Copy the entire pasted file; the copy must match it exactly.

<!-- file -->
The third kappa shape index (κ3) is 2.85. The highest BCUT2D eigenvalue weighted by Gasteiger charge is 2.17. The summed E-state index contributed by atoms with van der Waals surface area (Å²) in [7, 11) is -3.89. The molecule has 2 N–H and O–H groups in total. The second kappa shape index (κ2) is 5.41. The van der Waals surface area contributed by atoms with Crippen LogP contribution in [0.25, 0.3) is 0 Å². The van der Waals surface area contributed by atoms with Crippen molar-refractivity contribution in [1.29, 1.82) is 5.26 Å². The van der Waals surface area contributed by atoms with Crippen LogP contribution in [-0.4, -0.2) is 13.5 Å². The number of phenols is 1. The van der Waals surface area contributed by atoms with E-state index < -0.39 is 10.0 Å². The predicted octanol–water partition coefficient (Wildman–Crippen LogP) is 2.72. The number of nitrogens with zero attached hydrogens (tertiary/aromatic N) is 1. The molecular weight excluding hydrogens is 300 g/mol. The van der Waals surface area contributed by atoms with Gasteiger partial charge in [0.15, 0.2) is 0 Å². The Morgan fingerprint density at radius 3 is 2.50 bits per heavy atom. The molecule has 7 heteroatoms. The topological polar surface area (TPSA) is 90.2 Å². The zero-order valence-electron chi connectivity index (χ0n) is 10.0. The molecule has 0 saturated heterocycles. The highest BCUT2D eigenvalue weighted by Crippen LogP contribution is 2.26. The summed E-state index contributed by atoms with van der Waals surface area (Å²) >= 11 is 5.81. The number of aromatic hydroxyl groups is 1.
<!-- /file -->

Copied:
The third kappa shape index (κ3) is 2.85. The highest BCUT2D eigenvalue weighted by Gasteiger charge is 2.17. The summed E-state index contributed by atoms with van der Waals surface area (Å²) in [7, 11) is -3.89. The molecule has 2 N–H and O–H groups in total. The second kappa shape index (κ2) is 5.41. The van der Waals surface area contributed by atoms with Crippen LogP contribution in [0.25, 0.3) is 0 Å². The van der Waals surface area contributed by atoms with Crippen molar-refractivity contribution in [1.29, 1.82) is 5.26 Å². The van der Waals surface area contributed by atoms with Crippen LogP contribution in [-0.4, -0.2) is 13.5 Å². The number of phenols is 1. The van der Waals surface area contributed by atoms with E-state index < -0.39 is 10.0 Å². The predicted octanol–water partition coefficient (Wildman–Crippen LogP) is 2.72. The number of nitrogens with zero attached hydrogens (tertiary/aromatic N) is 1. The molecular weight excluding hydrogens is 300 g/mol. The van der Waals surface area contributed by atoms with Gasteiger partial charge in [0.15, 0.2) is 0 Å². The Morgan fingerprint density at radius 3 is 2.50 bits per heavy atom. The molecule has 7 heteroatoms. The topological polar surface area (TPSA) is 90.2 Å². The zero-order valence-electron chi connectivity index (χ0n) is 10.0. The molecule has 0 saturated heterocycles. The highest BCUT2D eigenvalue weighted by Crippen LogP contribution is 2.26. The summed E-state index contributed by atoms with van der Waals surface area (Å²) >= 11 is 5.81. The number of aromatic hydroxyl groups is 1.